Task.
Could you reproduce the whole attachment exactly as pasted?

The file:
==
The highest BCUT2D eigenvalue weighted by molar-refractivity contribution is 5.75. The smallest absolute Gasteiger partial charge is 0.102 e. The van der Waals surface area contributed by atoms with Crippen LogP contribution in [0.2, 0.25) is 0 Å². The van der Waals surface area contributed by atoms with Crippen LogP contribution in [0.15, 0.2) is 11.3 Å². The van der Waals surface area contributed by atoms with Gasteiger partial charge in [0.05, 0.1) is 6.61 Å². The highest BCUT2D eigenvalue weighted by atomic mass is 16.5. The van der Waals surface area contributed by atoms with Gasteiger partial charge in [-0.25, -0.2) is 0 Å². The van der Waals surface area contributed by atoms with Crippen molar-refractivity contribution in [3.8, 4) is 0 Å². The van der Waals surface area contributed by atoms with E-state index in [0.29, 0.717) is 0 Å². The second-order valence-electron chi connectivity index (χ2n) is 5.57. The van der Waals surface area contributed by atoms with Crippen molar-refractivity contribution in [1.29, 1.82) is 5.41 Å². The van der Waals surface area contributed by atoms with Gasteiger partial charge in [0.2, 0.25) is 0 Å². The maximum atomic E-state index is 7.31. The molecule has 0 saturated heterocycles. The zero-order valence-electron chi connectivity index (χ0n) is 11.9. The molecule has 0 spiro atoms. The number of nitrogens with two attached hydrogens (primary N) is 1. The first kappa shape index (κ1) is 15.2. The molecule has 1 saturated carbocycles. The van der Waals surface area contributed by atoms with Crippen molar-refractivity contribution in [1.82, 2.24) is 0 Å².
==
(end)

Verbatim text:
The highest BCUT2D eigenvalue weighted by molar-refractivity contribution is 5.75. The smallest absolute Gasteiger partial charge is 0.102 e. The van der Waals surface area contributed by atoms with Crippen LogP contribution in [0.2, 0.25) is 0 Å². The van der Waals surface area contributed by atoms with Crippen LogP contribution in [0.15, 0.2) is 11.3 Å². The van der Waals surface area contributed by atoms with Gasteiger partial charge in [0.05, 0.1) is 6.61 Å². The highest BCUT2D eigenvalue weighted by atomic mass is 16.5. The van der Waals surface area contributed by atoms with Gasteiger partial charge in [-0.25, -0.2) is 0 Å². The van der Waals surface area contributed by atoms with Crippen molar-refractivity contribution in [3.8, 4) is 0 Å². The van der Waals surface area contributed by atoms with E-state index in [0.29, 0.717) is 0 Å². The second-order valence-electron chi connectivity index (χ2n) is 5.57. The van der Waals surface area contributed by atoms with Crippen molar-refractivity contribution in [1.29, 1.82) is 5.41 Å². The van der Waals surface area contributed by atoms with Gasteiger partial charge in [0.2, 0.25) is 0 Å². The maximum atomic E-state index is 7.31. The molecule has 0 saturated heterocycles. The zero-order valence-electron chi connectivity index (χ0n) is 11.9. The molecule has 0 spiro atoms. The number of nitrogens with two attached hydrogens (primary N) is 1. The first kappa shape index (κ1) is 15.2. The molecule has 1 saturated carbocycles. The van der Waals surface area contributed by atoms with Crippen molar-refractivity contribution in [1.82, 2.24) is 0 Å².